Soldier's last call

September 18, 2005|By BONNIE H, BRECHBILL


Army Pfc. Nathaniel DeTample called home as often as he could while serving in Iraq. The last time he spoke with his family was Aug. 9.

"He talked about the children," said his father, Glenn DeTample. Nate, as his family calls him, and a buddy had handed out sandals to Iraqi children, who were thrilled with the footwear.

A few hours later, Nate, his buddy and three other soldiers died when a roadside bomb exploded near their vehicle.

When the DeTamples received Nate's personal effects, they discovered a video clip Nate had shot of the children receiving the sandals.


"You can see his wrist and his shadow" on the clip, said his mother, Kim.

A Shippensburg University freshman, Nate, 19, served with the 111th Infantry of the Pennsylvania National Guard. He had completed one semester of college before being deployed.

At an Aug., 19 memorial service for Nate, the university flag flew at half-staff. The boxed flag was presented Saturday afternoon to the DeTample family before the Shippensburg-Millersville football game.

Master Sgt. Cedric Jackson was Nate's ROTC instructor on campus. When Jackson asked his class their reasons for coming into ROTC, several said for the extra credit and some said for the discipline, he recalled.

"Nate said because he wanted to serve his country. That was his dream," Jackson said after the presentation. "He volunteered to do things. That says a lot about an individual and about his character."

"He was a blessing for Shippensburg University, for the Army and for the ROTC. He will be talked about for years. He inspired other ROTC members to join the Army and go. We miss him. He made us laugh."

A criminal justice major, Nate hoped to follow his father into law enforcement, according to Peter Gigliotti, executive director for university communications and marketing. Glenn DeTample is a detective with the Lower Makefield Township (Pa.) police.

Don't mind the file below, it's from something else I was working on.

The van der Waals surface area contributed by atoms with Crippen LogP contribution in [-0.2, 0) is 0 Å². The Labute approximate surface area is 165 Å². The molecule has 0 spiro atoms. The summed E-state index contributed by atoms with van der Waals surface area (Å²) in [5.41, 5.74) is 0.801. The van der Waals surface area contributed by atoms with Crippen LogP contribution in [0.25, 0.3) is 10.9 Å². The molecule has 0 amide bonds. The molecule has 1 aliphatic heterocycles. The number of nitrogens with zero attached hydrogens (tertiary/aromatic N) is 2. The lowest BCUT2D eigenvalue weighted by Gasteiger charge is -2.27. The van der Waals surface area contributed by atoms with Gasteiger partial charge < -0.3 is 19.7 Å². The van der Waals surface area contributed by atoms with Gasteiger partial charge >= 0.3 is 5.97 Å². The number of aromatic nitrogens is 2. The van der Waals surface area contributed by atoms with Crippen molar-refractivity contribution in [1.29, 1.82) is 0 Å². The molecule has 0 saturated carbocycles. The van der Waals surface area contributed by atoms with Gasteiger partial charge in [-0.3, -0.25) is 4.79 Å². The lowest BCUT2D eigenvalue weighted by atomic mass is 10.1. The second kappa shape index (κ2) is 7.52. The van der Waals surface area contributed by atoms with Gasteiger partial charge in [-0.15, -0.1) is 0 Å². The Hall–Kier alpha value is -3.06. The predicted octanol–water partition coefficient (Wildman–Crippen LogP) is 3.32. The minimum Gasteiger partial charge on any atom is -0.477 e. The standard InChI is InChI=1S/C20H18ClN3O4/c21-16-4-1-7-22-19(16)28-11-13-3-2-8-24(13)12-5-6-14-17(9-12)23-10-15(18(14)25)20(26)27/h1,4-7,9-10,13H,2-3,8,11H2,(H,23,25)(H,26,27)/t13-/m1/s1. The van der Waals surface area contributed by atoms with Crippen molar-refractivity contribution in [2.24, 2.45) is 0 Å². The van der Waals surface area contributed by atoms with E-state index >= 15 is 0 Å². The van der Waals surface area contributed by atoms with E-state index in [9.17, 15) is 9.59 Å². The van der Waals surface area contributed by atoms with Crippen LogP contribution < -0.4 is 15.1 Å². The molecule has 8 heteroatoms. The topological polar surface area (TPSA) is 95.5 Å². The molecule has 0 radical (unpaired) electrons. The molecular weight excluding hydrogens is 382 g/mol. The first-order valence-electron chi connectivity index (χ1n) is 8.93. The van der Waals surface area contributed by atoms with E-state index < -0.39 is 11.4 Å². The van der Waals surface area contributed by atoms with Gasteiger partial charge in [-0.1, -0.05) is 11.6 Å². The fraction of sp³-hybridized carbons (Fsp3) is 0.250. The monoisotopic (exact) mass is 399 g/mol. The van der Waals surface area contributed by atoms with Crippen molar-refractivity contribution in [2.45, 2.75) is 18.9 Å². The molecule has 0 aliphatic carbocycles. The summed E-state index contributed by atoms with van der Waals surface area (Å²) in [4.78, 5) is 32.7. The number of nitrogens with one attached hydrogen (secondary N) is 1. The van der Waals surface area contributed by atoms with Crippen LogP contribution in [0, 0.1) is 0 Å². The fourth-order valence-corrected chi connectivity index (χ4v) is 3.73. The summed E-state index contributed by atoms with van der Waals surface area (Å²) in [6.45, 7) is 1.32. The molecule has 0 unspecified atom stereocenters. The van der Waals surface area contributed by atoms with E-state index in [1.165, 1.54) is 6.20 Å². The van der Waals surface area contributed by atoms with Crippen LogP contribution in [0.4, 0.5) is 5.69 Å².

Glenn and Kim DeTample held hands as they spoke about their oldest child Saturday afternoon. Their son, Staten, 18, and daughter, Vicky, 15, sat with them.

Glenn said that Nate was "very independent. He was an Eagle Scout, he was motivated, If he wants something, he goes after it. He was (in Iraq) for all the right reasons. He wanted to serve. I tried to talk him out of it, but it was his decision."

In the ROTC's split options program, Nate took basic training between his junior and senior years of high school. He graduated from Pennsbury High School in 2004 and went on to advanced training. Staten, a senior in high school, is in the same program.

Their home community of Morrisville, Pa., north of Philadelphia, has been supportive, the DeTamples said.

"Nate loved the neighborhood he grew up in. The neighbors held a vigil for him (upon learning of his death)," his father said. "He built benches at the local library as his Eagle Scout project."

Nate had been looking forward to returning to Shippensburg in January, his mother said. He called home once to make sure she was preparing the necessary paperwork,

"We lost a great potential," Gigliotti said. "He might have been president."

"I really looked up to Nate," Staten said. "He was always there for me. I wanted to do everything like Nate. I'm going to stay in the Army, drive on and become a good soldier."

The brothers shared interests, even though they fought sometimes, Staten added.

"We did everything together," he said. "He got me into Boy Scouts and into wrestling."

Vicky remembered her brother fondly.

"He was my motivation for swimming," she said. A sophomore, she is on her school's swim team.

The men and women serving in Iraq are "in our hearts and in our prayers," Kim said.

"Good people left families and jobs behind," Glenn said. "Our best youth are over there."

Glenn said that losing his son has not changed his perspective on the war.

"We're over there, and we've got a job to do," he said. "It's bigger than us. If we leave tomorrow, there will be a lot of dead Iraqis - (maybe) those children he gave sandals to."

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